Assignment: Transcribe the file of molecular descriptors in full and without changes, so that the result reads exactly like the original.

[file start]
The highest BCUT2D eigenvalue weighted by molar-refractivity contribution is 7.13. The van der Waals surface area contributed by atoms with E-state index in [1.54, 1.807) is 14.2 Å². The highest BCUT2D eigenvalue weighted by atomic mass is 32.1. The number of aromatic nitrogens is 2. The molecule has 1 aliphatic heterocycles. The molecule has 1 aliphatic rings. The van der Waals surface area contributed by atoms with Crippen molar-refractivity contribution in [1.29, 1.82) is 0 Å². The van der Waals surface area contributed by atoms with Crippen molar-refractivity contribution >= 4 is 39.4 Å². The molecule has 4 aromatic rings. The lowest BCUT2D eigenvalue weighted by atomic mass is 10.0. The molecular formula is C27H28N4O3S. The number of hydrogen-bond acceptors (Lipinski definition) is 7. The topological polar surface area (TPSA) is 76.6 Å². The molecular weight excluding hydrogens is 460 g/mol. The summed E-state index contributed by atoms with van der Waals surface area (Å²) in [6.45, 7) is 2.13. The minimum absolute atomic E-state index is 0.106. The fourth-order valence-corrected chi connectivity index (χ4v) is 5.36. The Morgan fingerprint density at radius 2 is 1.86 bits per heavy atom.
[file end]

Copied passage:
The highest BCUT2D eigenvalue weighted by molar-refractivity contribution is 7.13. The van der Waals surface area contributed by atoms with E-state index in [1.54, 1.807) is 14.2 Å². The highest BCUT2D eigenvalue weighted by atomic mass is 32.1. The number of aromatic nitrogens is 2. The molecule has 1 aliphatic heterocycles. The molecule has 1 aliphatic rings. The van der Waals surface area contributed by atoms with Crippen molar-refractivity contribution in [1.29, 1.82) is 0 Å². The van der Waals surface area contributed by atoms with Crippen molar-refractivity contribution >= 4 is 39.4 Å². The molecule has 4 aromatic rings. The lowest BCUT2D eigenvalue weighted by atomic mass is 10.0. The molecular formula is C27H28N4O3S. The number of hydrogen-bond acceptors (Lipinski definition) is 7. The topological polar surface area (TPSA) is 76.6 Å². The molecular weight excluding hydrogens is 460 g/mol. The summed E-state index contributed by atoms with van der Waals surface area (Å²) in [6.45, 7) is 2.13. The minimum absolute atomic E-state index is 0.106. The fourth-order valence-corrected chi connectivity index (χ4v) is 5.36. The Morgan fingerprint density at radius 2 is 1.86 bits per heavy atom.